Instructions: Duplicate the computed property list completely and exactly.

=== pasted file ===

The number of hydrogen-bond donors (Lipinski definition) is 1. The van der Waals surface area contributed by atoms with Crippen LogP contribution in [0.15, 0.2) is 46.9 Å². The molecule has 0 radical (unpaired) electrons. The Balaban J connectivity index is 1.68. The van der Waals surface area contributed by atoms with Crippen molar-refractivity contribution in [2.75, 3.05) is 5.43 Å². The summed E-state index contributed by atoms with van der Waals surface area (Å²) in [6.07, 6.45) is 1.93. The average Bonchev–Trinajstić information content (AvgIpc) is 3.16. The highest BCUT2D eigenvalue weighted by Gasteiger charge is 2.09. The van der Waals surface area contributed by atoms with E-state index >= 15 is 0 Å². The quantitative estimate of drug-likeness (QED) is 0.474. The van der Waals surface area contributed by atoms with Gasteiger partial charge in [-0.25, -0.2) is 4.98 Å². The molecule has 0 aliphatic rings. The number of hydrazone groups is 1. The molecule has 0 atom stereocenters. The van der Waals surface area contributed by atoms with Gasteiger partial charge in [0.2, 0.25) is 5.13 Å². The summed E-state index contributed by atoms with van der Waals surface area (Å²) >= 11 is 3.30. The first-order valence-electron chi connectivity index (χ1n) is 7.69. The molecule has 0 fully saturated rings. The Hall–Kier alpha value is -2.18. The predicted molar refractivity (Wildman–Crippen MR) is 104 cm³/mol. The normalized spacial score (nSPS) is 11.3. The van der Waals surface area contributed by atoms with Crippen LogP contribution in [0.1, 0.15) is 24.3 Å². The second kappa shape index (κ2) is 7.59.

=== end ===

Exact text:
The number of hydrogen-bond donors (Lipinski definition) is 1. The van der Waals surface area contributed by atoms with Crippen LogP contribution in [0.15, 0.2) is 46.9 Å². The molecule has 0 radical (unpaired) electrons. The Balaban J connectivity index is 1.68. The van der Waals surface area contributed by atoms with Crippen molar-refractivity contribution in [2.75, 3.05) is 5.43 Å². The summed E-state index contributed by atoms with van der Waals surface area (Å²) in [6.07, 6.45) is 1.93. The average Bonchev–Trinajstić information content (AvgIpc) is 3.16. The highest BCUT2D eigenvalue weighted by Gasteiger charge is 2.09. The van der Waals surface area contributed by atoms with E-state index >= 15 is 0 Å². The quantitative estimate of drug-likeness (QED) is 0.474. The van der Waals surface area contributed by atoms with Gasteiger partial charge in [-0.25, -0.2) is 4.98 Å². The molecule has 0 aliphatic rings. The number of hydrazone groups is 1. The molecule has 0 atom stereocenters. The van der Waals surface area contributed by atoms with Gasteiger partial charge in [0.2, 0.25) is 5.13 Å². The summed E-state index contributed by atoms with van der Waals surface area (Å²) >= 11 is 3.30. The first-order valence-electron chi connectivity index (χ1n) is 7.69. The molecule has 0 fully saturated rings. The Hall–Kier alpha value is -2.18. The predicted molar refractivity (Wildman–Crippen MR) is 104 cm³/mol. The normalized spacial score (nSPS) is 11.3. The van der Waals surface area contributed by atoms with Crippen LogP contribution in [0.1, 0.15) is 24.3 Å². The second kappa shape index (κ2) is 7.59.